In a medical malpractice action brought against a psychiatric social worker by a former client, a proceeding initiated previously by the client before a panel convened by the Massachusetts chapter of the National Association of Social Workers constituted medical peer review within the meaning of G. L. c. 111, s.s. 1 and 204. [561-562]
A medical peer review committee of the National Association of Social Workers (NASW) was entitled to enforcement of the confidentiality agreement signed by the client who initiated the convening of the peer review committee, and it was appropriate for the NASW to assert its rights by moving to intervene in the then pending malpractice action between the client and the social worker rather than by initiating an independent action based on the agreement [562-564]; further, in light of the record, it was clear that the intervention was necessary, where the parties to the action had not acted to protect the intervener's interest in the confidentiality of a certain document .
In a civil action, a motion to intervene was timely filed where more than one year then remained under the applicable tracking order to conduct discovery. 
CIVIL ACTION commenced in the Superior Court Department on September 22, 1994.
A motion to intervene was heard by James F. McHugh, J. Beth S. Herr for the plaintiff.
John Foskett for the interveners.
Matthew L. Schemmel, Thomas R. Kiley, & Carl Valvo, for
Professional Liability Foundation, Ltd., amicus curiae, submitted a brief.
KASS, J. We consider the right of a medical peer review committee, within the meaning of G. L. c. 111, s. 1, to intervene in a civil action between a patient and health care provider for the purpose of protecting the confidentiality,
conferred by G. L. c. 111, s. 204(a), of a peer review committee report.
The controversy has its source in what we may describe broadly as a medical malpractice action brought by Marilyn Swatch against Eileen Treat, [Note 1] alleging that Treat, a licensed clinical social worker, had rendered psychotherapeutic treatment to the plaintiff Swatch that failed to meet accepted professional standards and was, therefore, negligent. There are also counts for intentional infliction of emotional distress, negligent infliction of emotional distress, and unfair trade practices within the meaning of G. L. c. 93A, s. 2.
Antecedent to the legal action, Swatch had filed with the Massachusetts chapter of National Association of Social Workers (NASW) a charge that Treat had acted unethically. [Note 2] NASW is a national voluntary professional organization with local chapters. We refer interchangeably to the national organization and the local Massachusetts chapter as NASW. In accordance with procedures published by NASW, [Note 3] the chairperson of the committee on inquiry (of the Massachusetts chapter) convened a hearing panel before which Swatch aired her grievance and Treat was permitted to speak about Swatch's course of therapy and Treat's termination of it. [Note 4] The hearing panel may hear such other witnesses as the complainant and respondent offer or as the panel determines to call. In due course the hearing panel issued a report, and we may infer that report was critical of Treat because Swatch used it as an appendix to her complaint [Note 5] and, again, as an exhibit in a submission before a medical malpractice tribunal established under G. L. c. 231, s. 60B.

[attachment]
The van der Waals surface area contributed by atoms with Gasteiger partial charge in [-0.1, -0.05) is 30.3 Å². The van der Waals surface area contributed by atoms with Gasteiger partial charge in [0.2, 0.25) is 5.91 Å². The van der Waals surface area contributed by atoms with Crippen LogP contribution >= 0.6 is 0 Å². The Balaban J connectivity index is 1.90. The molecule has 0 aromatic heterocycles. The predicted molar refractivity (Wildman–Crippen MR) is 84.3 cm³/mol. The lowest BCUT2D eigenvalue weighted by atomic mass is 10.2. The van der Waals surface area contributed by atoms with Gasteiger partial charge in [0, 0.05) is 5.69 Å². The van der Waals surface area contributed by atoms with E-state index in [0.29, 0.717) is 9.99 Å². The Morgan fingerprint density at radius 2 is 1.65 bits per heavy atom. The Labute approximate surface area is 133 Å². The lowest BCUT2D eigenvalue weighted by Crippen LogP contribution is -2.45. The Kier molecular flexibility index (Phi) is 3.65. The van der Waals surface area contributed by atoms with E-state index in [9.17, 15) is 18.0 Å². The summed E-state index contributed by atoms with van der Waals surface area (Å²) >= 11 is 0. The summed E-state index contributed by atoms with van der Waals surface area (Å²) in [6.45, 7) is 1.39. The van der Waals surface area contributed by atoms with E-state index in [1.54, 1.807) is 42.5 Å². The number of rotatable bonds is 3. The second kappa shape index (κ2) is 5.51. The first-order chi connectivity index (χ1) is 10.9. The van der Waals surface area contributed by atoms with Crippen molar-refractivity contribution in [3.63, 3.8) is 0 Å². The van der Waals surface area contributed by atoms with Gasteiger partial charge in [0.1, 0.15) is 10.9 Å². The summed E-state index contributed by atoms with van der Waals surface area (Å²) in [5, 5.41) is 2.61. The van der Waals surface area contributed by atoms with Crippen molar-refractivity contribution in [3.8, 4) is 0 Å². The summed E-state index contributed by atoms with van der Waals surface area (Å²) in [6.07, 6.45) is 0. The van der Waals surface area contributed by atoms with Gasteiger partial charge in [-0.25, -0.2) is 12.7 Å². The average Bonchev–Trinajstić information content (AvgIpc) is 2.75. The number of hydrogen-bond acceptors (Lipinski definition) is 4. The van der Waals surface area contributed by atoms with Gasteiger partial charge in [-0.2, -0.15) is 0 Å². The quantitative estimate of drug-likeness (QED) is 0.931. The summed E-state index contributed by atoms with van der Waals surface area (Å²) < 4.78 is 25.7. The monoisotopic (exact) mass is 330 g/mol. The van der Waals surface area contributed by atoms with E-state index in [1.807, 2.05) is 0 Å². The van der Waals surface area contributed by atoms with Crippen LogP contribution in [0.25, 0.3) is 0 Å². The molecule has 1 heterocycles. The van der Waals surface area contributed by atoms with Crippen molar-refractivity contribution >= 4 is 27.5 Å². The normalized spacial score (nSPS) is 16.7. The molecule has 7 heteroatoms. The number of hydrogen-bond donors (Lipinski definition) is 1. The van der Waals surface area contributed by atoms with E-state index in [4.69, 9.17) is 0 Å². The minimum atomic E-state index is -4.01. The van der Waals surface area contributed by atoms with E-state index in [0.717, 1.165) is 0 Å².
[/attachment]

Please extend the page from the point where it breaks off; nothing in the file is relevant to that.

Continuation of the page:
It is the use of that report by Swatch to which NASW objects on two accounts. First, it was a condition of the NASW grievance process to which Swatch submitted herself
that the proceedings and the report remain confidential. Second, the proceedings and the report enjoyed the protected status conferred by G. L. c. 111, s. 204. NASW moved to intervene in the Swatch action against Treat as a defendant for the limited purpose of preserving the confidentiality of the report of NASW's committee on inquiry and of preserving the integrity of NASW's peer review process. A judge in the Superior Court denied the motion to intervene, reasoning as follows: "[T]he statute was designed to protect the interests of those who appear and participate in the peer review process, not to protect some abstract interest in the process itself. Accordingly, where all those who participated in the process agree, or at least do not object, to use of the fruits of the process, I believe that those who set the process up have no independent right to asse[r]t."